Rue des Écuries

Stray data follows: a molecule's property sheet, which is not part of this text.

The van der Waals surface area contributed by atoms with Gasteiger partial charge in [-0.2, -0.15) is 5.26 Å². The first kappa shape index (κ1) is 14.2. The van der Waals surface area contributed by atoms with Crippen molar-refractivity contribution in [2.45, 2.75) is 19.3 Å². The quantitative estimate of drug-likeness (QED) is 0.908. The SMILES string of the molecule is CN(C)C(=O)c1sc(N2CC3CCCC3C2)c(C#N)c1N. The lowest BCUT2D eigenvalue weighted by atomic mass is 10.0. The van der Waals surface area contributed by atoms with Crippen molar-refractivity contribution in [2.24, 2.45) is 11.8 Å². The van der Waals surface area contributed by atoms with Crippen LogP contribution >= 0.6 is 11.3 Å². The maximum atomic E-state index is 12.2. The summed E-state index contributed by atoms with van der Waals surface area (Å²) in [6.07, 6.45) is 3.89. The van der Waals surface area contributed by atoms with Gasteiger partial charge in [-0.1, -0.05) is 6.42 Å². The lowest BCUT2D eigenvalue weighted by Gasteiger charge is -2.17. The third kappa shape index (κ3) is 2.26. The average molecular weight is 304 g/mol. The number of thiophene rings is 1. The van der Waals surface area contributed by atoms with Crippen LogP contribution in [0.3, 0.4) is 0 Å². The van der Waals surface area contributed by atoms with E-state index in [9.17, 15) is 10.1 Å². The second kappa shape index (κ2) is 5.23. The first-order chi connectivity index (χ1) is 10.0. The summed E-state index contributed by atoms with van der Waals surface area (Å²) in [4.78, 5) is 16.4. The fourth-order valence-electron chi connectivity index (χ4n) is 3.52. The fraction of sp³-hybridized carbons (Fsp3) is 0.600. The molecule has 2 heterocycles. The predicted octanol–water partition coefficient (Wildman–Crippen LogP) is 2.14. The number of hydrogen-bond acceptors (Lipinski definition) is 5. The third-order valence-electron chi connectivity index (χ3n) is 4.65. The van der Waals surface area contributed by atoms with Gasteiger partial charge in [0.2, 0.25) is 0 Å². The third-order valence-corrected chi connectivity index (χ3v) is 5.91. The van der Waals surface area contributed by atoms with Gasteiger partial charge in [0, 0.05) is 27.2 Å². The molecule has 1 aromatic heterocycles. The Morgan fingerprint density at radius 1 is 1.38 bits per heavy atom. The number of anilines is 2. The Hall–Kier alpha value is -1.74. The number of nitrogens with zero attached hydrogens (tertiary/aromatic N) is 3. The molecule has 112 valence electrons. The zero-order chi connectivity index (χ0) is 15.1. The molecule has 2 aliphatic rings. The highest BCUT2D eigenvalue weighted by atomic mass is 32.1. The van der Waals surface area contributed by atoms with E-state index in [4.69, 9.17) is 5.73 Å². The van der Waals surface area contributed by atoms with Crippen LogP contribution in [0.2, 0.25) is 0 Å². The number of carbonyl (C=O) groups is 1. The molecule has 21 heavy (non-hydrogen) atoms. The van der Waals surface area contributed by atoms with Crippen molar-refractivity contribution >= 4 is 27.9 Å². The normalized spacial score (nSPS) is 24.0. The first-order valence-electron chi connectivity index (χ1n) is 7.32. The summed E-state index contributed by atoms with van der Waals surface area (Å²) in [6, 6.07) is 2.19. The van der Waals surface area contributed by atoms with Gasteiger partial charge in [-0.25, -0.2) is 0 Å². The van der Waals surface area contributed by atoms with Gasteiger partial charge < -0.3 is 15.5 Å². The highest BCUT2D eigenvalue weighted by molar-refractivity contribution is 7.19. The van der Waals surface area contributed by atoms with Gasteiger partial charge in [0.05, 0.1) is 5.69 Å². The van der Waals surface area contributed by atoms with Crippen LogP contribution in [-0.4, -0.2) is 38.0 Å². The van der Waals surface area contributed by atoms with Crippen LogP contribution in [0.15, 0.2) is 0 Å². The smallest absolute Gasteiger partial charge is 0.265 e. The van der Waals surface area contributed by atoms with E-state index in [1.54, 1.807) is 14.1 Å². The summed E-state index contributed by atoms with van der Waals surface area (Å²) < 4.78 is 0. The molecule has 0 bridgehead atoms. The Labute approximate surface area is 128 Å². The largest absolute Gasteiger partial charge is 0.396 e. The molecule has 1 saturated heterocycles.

lined with historic buildings, whose garden terraces are joined across the narrow street by footbridges, the Rue des Écuries is located just steps from the Parc de la P%uFFFDpini%uFFFDre%u201D. The street was built in 1751 between the city walls and the Maisons de la Carri%uFFFDre%u201C. As its name reveals, the Rue des Écuries used to house the Royal Court stables. Its northern end opened onto the southern fa%uFFFDade of the former Duke's Palace. The southern end of the street used to lead to the Terrasse de la P%uFFFDpini%uFFFDre. In 1759, the Conciergerie prisons were built there and today, this same space is occupied by the District Court. Gilded wrought iron gates by local artist Jean Lamour used to close off both ends of the street. When the Conciergerie was built, however, the gates became superfluous and were given a new and prominent home on the Place de la Carri%uFFFDre%u201D where they can be admired still today. The Royal Court stables exist to this day and are being used as sheds and garages.